Tennessee also appears to have finally worked out a vexing issue – its defense. Even Summitt praised the players' effort after the title game, and she has been upset about the defense since preseason. Part of the reason for the shift in performance was a shift in philosophy. After Tennessee lost its best one-on-one defender, Alexis Hornbuckle, to a broken wrist in mid-February, the Lady Vols had to adjust. The next game was at Georgia against its super-quick guards, and Summitt pulled a shocker by keeping her team in a zone defense for all but the last Georgia possession when the Lady Bulldogs needed a three to tie it. Tennessee went to its man, switched off a screen and stole the ball to seal the 58-55 win.
Tennessee switched up defenses for the rest of the season – a decision that was made easier because of the familiarity with the SEC foes and their strengths and weaknesses. Summitt will keep the same approach in the NCAA tourney.
"It depends on who we're playing and what kind of sets they're running," Summitt said. "I would call it a little more scouting report defense as opposed to going with our man system the whole way. We're looking at our opponent and trying to take away their strengths and be able to play to our strengths."
Once the brackets are announced Monday at 7 p.m., the assistant coaches will track down film, break it down and prepare scouting reports.
"We'll become familiar with our opponent," Summitt said. "Scouting is critical in postseason to know not only teams but tendencies, to be able to take away their strengths. We've relied so much on our scouting and our scouting report defense over the years. I think these players understand that."
The different defensive looks allowed Summitt to not only blend in weaker defenders with stronger ones, but to also make sure everyone was held accountable.
"I think it was a combination (of personnel and performance)," she said. "Obviously we have some players that have been prone to breaking down one on one. I knew we had to become a better support team. Also, I just felt like switching defenses gives teams problems. It gives us problems at times, particularly with switching man and switching changeups.
"We could be in a zone that's chasing cutters; we could be a straight-up matchup zone. The one thing we want to do is force people to have to adjust. It's forced them to communicate. If you don't talk, and you don't check off cutters to let people know you're going with them or you're checking them off, then now you've got confusion and with that comes too many open looks. I think it's amazing that they talk more in their zone than they do in their man. And when they break down it's glaring who's breaking down, so accountability is there as well."
Summitt was happy enough with the effort and accountability to give the team two consecutive days off. She sweetened it by making it a Saturday and Sunday when the players don't have class so they can sleep in.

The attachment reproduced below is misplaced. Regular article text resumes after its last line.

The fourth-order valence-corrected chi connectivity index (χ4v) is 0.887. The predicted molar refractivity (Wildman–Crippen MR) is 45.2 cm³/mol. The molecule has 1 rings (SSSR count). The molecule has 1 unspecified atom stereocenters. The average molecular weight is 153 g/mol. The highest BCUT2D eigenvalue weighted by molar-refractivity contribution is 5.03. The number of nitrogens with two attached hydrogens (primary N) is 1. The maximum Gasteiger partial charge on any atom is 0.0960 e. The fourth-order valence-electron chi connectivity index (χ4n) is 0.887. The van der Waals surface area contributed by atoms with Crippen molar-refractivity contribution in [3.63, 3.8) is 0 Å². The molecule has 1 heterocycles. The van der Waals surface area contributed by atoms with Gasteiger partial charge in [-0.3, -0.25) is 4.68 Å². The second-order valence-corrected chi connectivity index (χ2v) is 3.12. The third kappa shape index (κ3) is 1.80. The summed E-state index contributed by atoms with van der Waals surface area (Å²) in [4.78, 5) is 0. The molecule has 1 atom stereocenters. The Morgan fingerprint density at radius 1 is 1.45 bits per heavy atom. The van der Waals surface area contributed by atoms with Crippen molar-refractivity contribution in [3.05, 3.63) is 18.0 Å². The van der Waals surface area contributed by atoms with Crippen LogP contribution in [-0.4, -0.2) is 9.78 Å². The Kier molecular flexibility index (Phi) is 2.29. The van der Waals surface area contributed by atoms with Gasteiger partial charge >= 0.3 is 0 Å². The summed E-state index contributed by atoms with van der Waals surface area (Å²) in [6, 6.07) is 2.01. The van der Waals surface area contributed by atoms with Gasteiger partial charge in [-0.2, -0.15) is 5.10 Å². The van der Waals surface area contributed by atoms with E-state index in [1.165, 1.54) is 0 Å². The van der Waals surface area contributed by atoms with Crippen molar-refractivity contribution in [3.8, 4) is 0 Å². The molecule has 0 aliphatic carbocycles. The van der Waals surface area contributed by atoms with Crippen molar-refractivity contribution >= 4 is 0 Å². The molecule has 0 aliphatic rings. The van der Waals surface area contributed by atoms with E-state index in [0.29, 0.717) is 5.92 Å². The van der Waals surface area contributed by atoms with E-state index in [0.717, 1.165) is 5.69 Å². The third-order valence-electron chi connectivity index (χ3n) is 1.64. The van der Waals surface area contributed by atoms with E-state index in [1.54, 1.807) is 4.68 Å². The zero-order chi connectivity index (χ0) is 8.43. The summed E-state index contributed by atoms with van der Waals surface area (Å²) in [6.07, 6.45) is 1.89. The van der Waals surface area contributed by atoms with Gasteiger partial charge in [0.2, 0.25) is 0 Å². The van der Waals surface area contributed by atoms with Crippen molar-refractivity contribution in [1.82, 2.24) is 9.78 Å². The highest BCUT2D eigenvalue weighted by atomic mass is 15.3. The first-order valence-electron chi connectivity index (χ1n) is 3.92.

"I wanted to do it on a weekend," Summitt said. "I told them my only request is stay in town, get your rest, catch up on your studies – we're going to miss classes going on the road – and I trust them to do it."
Needless to say the players were appreciative.
"Sleep and study; it's huge just to have some personal time," Spencer said. "Catch up before we hit the road and get behind again."
"These two days off are huge," Parker said. "I think it gives our bodies a chance to heal. I definitely think that our legs are a little tired, and it gives us a chance to heal both physically and mentally."
In the meantime the coaches will do the same thing the fans and pundits are doing – NCAA bracketology.
"We've got a lot of idle time; we like to speculate," Summitt said. "I have no idea. You think they'll send us to Nashville if they want people in the stands or Chicago. But I don't have a clue."
Chicago would be a draw because of Parker, who is from nearby Naperville, Ill., a suburb of the Windy City.
"There's good and bad in that," Parker said. "I've never played at home before so that's a good point, but you don't want too many distractions. I'm just excited to be in this NCAA Tournament and we'll found out what seed we get and go from there. We're excited to figure out where we're going to be and where we're going to go, who we play."
"We have no idea where we are, what we're doing, where we're getting seeded," Spencer said. "We haven't thought about it. I think we've all been so busy just trying to catch up on everything. What happens happens, so we haven't been trying to predict anything."
Summitt doesn't mind waiting a day for the brackets to separate the women from the men's selection show. She will host the team for dinner at her house before the pairings are announced.
"I'm all about trying to create a bigger window of opportunity for our selection show," Summitt said. "That's what we're trying to do. We'll know. We'll have a much clearer understanding of Monday-Sunday (and whether one day draws more viewers than the other). You've got to try. If you don't try you'll never know. If you try you can learn something one way or the other, good or bad."